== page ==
TOPEKA, Kan. (AP) - Kansas is headed toward another debate over how evolution is taught in its public schools, with a State Board of Education member saying Friday that science standards under development are "very problematic" for describing the theory as a well-established, core scientific concept.
From 1999 to 2007, the state had five different sets of science standards for its schools as conservative Republicans gained and lost majorities on the board, which sets the guidelines. The debates attracted international attention - and some ridicule - before the latest standards, which reflect mainstream scientific views about evolution, were adopted five years ago.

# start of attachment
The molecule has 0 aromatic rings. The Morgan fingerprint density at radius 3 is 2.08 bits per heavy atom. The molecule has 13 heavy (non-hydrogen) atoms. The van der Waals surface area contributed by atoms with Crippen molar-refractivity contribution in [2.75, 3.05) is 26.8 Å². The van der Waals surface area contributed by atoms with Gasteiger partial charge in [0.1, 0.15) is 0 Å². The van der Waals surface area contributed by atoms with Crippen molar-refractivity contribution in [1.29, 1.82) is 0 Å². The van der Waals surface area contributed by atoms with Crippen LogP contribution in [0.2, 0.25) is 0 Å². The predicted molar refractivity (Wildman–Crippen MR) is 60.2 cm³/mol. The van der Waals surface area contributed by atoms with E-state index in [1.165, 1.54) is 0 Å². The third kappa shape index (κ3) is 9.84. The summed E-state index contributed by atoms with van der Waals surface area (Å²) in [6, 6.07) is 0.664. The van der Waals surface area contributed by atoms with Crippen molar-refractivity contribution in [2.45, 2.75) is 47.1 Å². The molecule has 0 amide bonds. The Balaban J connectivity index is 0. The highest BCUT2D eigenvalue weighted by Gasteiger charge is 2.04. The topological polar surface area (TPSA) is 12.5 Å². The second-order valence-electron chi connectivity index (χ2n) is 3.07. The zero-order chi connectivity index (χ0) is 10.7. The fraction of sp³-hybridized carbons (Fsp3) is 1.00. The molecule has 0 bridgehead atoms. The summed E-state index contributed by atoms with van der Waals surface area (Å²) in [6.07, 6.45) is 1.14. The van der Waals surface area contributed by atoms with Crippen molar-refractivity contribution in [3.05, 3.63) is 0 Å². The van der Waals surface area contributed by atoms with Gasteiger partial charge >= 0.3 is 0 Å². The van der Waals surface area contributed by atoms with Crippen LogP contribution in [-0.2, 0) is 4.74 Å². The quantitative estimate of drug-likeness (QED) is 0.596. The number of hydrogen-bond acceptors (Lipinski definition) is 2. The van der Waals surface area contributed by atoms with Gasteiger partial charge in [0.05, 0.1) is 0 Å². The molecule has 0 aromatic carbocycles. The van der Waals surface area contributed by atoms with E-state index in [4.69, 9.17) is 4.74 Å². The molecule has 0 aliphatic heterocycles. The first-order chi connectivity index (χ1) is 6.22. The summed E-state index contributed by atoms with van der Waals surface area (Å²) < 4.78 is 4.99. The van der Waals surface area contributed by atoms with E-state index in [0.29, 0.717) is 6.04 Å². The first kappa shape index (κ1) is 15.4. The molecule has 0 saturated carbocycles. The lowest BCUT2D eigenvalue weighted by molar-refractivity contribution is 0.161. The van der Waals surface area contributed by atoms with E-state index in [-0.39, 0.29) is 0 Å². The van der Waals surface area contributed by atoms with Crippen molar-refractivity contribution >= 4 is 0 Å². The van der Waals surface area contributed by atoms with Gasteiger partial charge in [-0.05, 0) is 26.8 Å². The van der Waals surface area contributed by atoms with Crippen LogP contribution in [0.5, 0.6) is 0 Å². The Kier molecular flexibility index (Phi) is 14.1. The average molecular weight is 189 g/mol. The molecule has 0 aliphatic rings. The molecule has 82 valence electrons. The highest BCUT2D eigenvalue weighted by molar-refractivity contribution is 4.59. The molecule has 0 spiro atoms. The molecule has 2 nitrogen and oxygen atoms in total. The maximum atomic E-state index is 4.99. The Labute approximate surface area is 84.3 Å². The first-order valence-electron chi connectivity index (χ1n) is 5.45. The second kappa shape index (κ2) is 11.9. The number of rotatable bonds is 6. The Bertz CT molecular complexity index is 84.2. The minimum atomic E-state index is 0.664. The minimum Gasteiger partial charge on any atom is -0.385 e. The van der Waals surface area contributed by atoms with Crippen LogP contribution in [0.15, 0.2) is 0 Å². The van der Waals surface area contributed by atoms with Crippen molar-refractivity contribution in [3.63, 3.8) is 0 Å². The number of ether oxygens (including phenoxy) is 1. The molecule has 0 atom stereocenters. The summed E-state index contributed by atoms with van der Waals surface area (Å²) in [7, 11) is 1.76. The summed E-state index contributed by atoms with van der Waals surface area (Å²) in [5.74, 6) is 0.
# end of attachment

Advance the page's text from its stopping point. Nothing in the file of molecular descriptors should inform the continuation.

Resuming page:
Kansas is now among 26 states helping to draft new science standards alongside the National Research Council, with the goal of creating standard, nationwide guidelines. A first draft became public last month, and the Kansas board is scheduled to hear an update on Tuesday.
Education Commissioner Diane DeBacker said a final draft could be ready by the end of the year, and the board would then decide whether to make those standards the state's standards.
But the decision may not be made until after the November election - in which five of the 10 board seats will be on the ballot.